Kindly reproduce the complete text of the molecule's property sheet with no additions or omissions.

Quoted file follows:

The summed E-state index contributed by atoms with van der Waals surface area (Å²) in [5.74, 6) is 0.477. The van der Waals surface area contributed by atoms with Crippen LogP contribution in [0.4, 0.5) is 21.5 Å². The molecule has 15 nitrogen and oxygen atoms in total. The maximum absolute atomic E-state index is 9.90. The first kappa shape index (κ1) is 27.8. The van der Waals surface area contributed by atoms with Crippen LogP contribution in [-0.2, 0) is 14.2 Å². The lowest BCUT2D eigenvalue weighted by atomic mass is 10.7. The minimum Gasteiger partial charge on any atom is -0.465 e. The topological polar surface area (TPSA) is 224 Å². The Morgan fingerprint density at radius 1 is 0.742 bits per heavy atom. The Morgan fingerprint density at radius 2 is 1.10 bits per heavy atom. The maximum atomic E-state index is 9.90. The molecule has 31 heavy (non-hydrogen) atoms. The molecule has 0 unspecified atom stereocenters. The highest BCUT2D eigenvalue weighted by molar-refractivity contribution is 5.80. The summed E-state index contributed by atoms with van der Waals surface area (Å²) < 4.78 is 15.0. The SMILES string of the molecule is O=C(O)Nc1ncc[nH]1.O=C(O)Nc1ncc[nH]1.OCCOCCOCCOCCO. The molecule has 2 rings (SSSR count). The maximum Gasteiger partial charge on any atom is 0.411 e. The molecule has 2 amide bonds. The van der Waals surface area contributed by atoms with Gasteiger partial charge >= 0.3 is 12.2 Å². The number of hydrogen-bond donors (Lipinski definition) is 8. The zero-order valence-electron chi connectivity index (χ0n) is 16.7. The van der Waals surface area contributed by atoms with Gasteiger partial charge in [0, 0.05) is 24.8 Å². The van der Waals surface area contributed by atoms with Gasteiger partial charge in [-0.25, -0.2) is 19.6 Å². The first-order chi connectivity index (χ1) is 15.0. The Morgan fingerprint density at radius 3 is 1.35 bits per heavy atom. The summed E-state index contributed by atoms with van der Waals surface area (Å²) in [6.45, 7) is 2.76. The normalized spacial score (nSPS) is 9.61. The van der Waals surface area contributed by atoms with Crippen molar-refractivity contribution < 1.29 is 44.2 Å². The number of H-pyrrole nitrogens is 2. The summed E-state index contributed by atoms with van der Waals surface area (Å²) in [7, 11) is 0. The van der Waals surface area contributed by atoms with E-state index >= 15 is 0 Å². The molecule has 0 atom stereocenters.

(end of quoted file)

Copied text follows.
The summed E-state index contributed by atoms with van der Waals surface area (Å²) in [5.74, 6) is 0.477. The van der Waals surface area contributed by atoms with Crippen LogP contribution in [0.4, 0.5) is 21.5 Å². The molecule has 15 nitrogen and oxygen atoms in total. The maximum absolute atomic E-state index is 9.90. The first kappa shape index (κ1) is 27.8. The van der Waals surface area contributed by atoms with Crippen LogP contribution in [-0.2, 0) is 14.2 Å². The lowest BCUT2D eigenvalue weighted by atomic mass is 10.7. The minimum Gasteiger partial charge on any atom is -0.465 e. The topological polar surface area (TPSA) is 224 Å². The Morgan fingerprint density at radius 1 is 0.742 bits per heavy atom. The Morgan fingerprint density at radius 2 is 1.10 bits per heavy atom. The maximum atomic E-state index is 9.90. The molecule has 31 heavy (non-hydrogen) atoms. The molecule has 0 unspecified atom stereocenters. The highest BCUT2D eigenvalue weighted by molar-refractivity contribution is 5.80. The summed E-state index contributed by atoms with van der Waals surface area (Å²) < 4.78 is 15.0. The SMILES string of the molecule is O=C(O)Nc1ncc[nH]1.O=C(O)Nc1ncc[nH]1.OCCOCCOCCOCCO. The molecule has 2 rings (SSSR count). The maximum Gasteiger partial charge on any atom is 0.411 e. The molecule has 2 amide bonds. The van der Waals surface area contributed by atoms with Gasteiger partial charge >= 0.3 is 12.2 Å². The number of hydrogen-bond donors (Lipinski definition) is 8. The zero-order valence-electron chi connectivity index (χ0n) is 16.7. The van der Waals surface area contributed by atoms with Gasteiger partial charge in [0, 0.05) is 24.8 Å². The van der Waals surface area contributed by atoms with Gasteiger partial charge in [-0.25, -0.2) is 19.6 Å². The first-order chi connectivity index (χ1) is 15.0. The Morgan fingerprint density at radius 3 is 1.35 bits per heavy atom. The summed E-state index contributed by atoms with van der Waals surface area (Å²) in [6.45, 7) is 2.76. The normalized spacial score (nSPS) is 9.61. The van der Waals surface area contributed by atoms with Crippen molar-refractivity contribution < 1.29 is 44.2 Å². The number of H-pyrrole nitrogens is 2. The summed E-state index contributed by atoms with van der Waals surface area (Å²) in [7, 11) is 0. The van der Waals surface area contributed by atoms with E-state index >= 15 is 0 Å². The molecule has 0 atom stereocenters.